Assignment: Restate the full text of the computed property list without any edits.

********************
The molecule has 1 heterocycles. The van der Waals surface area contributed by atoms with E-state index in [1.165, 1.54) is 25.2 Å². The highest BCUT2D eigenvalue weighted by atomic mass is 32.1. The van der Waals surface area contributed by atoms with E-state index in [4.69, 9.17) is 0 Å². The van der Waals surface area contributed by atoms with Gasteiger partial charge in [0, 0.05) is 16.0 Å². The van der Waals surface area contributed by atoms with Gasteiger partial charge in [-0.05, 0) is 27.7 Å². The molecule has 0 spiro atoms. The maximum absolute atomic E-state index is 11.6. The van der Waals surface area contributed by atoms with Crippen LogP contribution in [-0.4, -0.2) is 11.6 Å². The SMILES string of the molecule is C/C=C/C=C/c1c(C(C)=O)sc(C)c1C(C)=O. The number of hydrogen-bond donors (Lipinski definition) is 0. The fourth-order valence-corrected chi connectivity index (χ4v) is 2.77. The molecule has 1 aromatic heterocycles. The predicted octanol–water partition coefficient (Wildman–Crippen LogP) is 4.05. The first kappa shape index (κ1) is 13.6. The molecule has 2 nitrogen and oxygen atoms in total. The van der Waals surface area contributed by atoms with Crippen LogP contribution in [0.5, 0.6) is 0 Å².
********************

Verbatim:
The molecule has 1 heterocycles. The van der Waals surface area contributed by atoms with E-state index in [1.165, 1.54) is 25.2 Å². The highest BCUT2D eigenvalue weighted by atomic mass is 32.1. The van der Waals surface area contributed by atoms with E-state index in [4.69, 9.17) is 0 Å². The van der Waals surface area contributed by atoms with Gasteiger partial charge in [0, 0.05) is 16.0 Å². The van der Waals surface area contributed by atoms with Gasteiger partial charge in [-0.05, 0) is 27.7 Å². The molecule has 0 spiro atoms. The maximum absolute atomic E-state index is 11.6. The van der Waals surface area contributed by atoms with Crippen LogP contribution in [-0.4, -0.2) is 11.6 Å². The SMILES string of the molecule is C/C=C/C=C/c1c(C(C)=O)sc(C)c1C(C)=O. The number of hydrogen-bond donors (Lipinski definition) is 0. The fourth-order valence-corrected chi connectivity index (χ4v) is 2.77. The molecule has 1 aromatic heterocycles. The predicted octanol–water partition coefficient (Wildman–Crippen LogP) is 4.05. The first kappa shape index (κ1) is 13.6. The molecule has 2 nitrogen and oxygen atoms in total. The van der Waals surface area contributed by atoms with Crippen LogP contribution in [0.5, 0.6) is 0 Å².